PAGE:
Overall, we find that the movement is packaged pretty nicely. This is, of course, elevated by an intriguing domed sapphire crystal found on the caseback of the watch. Notably, the SeaQ Panorama Date is one of the few rare pieces that has a boxed crystal on the back, and although it pretty much serves no purpose, the concept itself is rather unique and we really enjoyed the theatrics provided by it.
The Competitive Landscape
The Glashütte Original SeaQ Panorama Date is priced at S$23,000 for the buckle variant, and S$23,400 for the one with the fold fastener. The watch is also available in rubber strap, but of course the cloth strap certainly brings more style and character to this timepiece.
When it comes to diver’s watches, there is definitely no shortage of competitors. But how do they stand against the SeaQ Panorama Date?
The Rolex Sea-Dweller is an obvious contender. It is one of the icons in the world of watches, with a timeless design that is hard to beat. What is also interesting is that Rolex had also introduced a two-tone variant for the 43mm timepiece, which is a tad different from the usual Sea-Dwellers that we were used to. It is a nice and solid watch overall, although we reckon that it might be difficult to get one anytime soon due to the long wait-list. The two-tone Sea-Dweller (Reference 122603) is priced at S$22,890.
Next up, we have another iconic diver’s watch. The Blancpain Fifty-Fathom is often touted as the watch that started it all. Over the years, there are numerous variants available, with the latest “No Rad Tribute to Fifty Fathoms” (Reference 5008D-1130-B64A) being one of our favourites thus far with its vintage touches. The 40.3mm timepiece is limited to a production of 500 pieces, and they retail at S$19,500.
Lastly, we have the Seamaster 300 from the Omega 1957 Trilogy Limited Edition series. This is another modern timepiece that pays homage to the original iteration, and we like how Omega had incorporated as much “patina” to the watch to give it the aged look. Frankly, the 39mm watch is stunning, and it is really a great addition to the wonderful Seamaster collection. The Seamaster 300 “Trilogy Limited Edition” is available with a total of 3,557 pieces (3,000 as standalone, 557 as a set with the other 2 Trilogy pieces), and it is priced at S$10,050.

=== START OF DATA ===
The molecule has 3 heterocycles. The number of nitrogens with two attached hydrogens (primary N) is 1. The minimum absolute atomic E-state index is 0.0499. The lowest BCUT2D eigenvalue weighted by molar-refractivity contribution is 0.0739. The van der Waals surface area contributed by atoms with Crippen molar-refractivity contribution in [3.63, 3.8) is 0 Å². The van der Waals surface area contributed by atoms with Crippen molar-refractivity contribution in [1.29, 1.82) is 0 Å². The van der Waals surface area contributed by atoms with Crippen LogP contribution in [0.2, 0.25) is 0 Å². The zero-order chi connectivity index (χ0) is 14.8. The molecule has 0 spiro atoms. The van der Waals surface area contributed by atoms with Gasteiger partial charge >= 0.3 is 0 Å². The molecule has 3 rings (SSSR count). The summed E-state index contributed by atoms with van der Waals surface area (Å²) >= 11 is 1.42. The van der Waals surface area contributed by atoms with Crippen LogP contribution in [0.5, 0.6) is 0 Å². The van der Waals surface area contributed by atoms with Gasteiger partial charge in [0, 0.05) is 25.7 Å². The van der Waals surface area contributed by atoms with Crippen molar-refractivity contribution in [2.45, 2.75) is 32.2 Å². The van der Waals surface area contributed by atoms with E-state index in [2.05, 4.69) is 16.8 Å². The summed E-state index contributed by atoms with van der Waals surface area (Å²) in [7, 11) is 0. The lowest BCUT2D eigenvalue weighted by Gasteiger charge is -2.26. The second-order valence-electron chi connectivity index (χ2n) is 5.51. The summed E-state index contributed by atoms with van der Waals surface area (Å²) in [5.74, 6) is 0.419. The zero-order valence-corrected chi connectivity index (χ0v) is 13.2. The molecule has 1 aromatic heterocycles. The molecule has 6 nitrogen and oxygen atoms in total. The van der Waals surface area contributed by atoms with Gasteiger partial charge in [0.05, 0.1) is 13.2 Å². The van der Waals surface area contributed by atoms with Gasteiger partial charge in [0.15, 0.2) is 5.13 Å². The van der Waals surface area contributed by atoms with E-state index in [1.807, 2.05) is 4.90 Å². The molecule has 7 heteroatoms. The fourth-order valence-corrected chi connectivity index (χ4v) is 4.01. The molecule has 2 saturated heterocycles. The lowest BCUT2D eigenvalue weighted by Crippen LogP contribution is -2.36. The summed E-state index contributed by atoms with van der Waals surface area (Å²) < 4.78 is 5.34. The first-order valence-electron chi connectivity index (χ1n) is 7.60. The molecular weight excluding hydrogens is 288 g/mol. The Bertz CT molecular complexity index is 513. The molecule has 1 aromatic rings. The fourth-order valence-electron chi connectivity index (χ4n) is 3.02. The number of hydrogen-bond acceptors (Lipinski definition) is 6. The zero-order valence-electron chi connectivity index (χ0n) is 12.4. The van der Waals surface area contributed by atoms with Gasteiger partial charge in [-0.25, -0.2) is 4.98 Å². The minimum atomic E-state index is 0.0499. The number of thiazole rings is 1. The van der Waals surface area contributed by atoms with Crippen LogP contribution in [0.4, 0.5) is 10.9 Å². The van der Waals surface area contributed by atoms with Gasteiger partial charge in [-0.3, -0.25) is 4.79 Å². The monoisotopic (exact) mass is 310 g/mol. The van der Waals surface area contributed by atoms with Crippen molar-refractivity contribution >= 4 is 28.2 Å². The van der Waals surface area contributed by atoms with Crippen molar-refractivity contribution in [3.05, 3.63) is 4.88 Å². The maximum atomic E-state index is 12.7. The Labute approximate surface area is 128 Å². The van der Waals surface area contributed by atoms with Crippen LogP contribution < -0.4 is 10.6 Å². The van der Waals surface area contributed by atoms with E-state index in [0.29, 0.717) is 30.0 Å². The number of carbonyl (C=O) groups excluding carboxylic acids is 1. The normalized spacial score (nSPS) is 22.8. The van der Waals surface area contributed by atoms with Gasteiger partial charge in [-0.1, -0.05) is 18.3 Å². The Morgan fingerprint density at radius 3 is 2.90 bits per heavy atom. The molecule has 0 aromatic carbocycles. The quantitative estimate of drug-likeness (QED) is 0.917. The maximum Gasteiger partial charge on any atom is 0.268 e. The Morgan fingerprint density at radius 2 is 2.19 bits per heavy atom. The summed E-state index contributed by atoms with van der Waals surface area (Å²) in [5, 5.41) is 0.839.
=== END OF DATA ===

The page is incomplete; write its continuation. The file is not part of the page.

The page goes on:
The SeaQ Panorama Date is a great piece, and there are no doubts about that. In fact, it is definitely a much more accomplished piece as compared to its base-model compatriot with its Panorama Date display, and the additional exhibition caseback really highlights the watchmaking prowess of Glashütte Original.
There is also a hint of vintage charm on this piece, but with modern refinement and touches as well. The overall package is great, and it balances out pretty nicely especially for a timepiece that is meant for the 21st century. It does not just simply leverage on its past – it builds on the fundamentals to provide a modern interpretation of the original Spezimatic with refinement and quality finishing.
Now, to answer the question that we have posted initially: Is this worth the premium? We will say yes, as the additional refinement really took this watch up a notch (or two). It is a completely different watch from its siblings, and it certainly feels less industrial and more luxurious with the different tweaks that were applied. In short, this is certainly a brilliant attempt from the brand, and it is truly one of the pieces that we have really enjoyed during the loaner period.
The SeaQ was photographed in our studio. Hasselblad H3D-39 with HC 4/120 Macro and HC 2.8/80 with H28 extension tubes. Profoto srobes.
A very nice review of an underrated watch. I was a little surprised to see the Omega Seamaster 300 1957 Trilogy Limited Edition 39mm being cited as a competitor. I think that watch is more a competitor to the smaller 39.5mm SeaQ. I would suggest that the new Omega Seamaster 300 41mm Bronze Gold is a more natural competitor to the 43.2mm SeaQ Panorama Date.
Absolutely, totally agree the SeaQ (entire collection) is under-rated.